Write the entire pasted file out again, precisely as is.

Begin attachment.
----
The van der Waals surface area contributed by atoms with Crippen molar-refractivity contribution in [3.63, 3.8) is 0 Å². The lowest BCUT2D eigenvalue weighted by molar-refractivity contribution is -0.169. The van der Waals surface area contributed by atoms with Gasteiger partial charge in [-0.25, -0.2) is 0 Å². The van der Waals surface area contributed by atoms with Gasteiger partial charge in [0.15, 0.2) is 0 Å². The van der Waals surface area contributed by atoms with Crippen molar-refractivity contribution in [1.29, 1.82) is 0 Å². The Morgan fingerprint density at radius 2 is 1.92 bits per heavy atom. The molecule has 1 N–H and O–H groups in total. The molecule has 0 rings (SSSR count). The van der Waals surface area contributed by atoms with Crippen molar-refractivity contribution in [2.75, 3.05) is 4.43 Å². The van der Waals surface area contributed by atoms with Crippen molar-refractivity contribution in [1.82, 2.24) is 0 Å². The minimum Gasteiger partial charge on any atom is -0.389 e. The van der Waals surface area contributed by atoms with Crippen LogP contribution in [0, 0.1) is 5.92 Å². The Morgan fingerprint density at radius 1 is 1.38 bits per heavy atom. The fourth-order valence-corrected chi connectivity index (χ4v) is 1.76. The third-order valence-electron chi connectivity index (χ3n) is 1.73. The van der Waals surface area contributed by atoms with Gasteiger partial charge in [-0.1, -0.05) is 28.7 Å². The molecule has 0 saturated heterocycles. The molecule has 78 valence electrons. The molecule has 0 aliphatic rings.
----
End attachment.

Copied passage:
The van der Waals surface area contributed by atoms with Crippen molar-refractivity contribution in [3.63, 3.8) is 0 Å². The lowest BCUT2D eigenvalue weighted by molar-refractivity contribution is -0.169. The van der Waals surface area contributed by atoms with Gasteiger partial charge in [-0.25, -0.2) is 0 Å². The van der Waals surface area contributed by atoms with Gasteiger partial charge in [0.15, 0.2) is 0 Å². The van der Waals surface area contributed by atoms with Crippen molar-refractivity contribution in [1.29, 1.82) is 0 Å². The Morgan fingerprint density at radius 2 is 1.92 bits per heavy atom. The molecule has 1 N–H and O–H groups in total. The molecule has 0 rings (SSSR count). The van der Waals surface area contributed by atoms with Crippen molar-refractivity contribution in [2.75, 3.05) is 4.43 Å². The van der Waals surface area contributed by atoms with Crippen molar-refractivity contribution in [1.82, 2.24) is 0 Å². The minimum Gasteiger partial charge on any atom is -0.389 e. The van der Waals surface area contributed by atoms with Crippen LogP contribution in [0, 0.1) is 5.92 Å². The Morgan fingerprint density at radius 1 is 1.38 bits per heavy atom. The fourth-order valence-corrected chi connectivity index (χ4v) is 1.76. The third-order valence-electron chi connectivity index (χ3n) is 1.73. The van der Waals surface area contributed by atoms with Gasteiger partial charge in [-0.1, -0.05) is 28.7 Å². The molecule has 0 saturated heterocycles. The molecule has 78 valence electrons. The molecule has 0 aliphatic rings.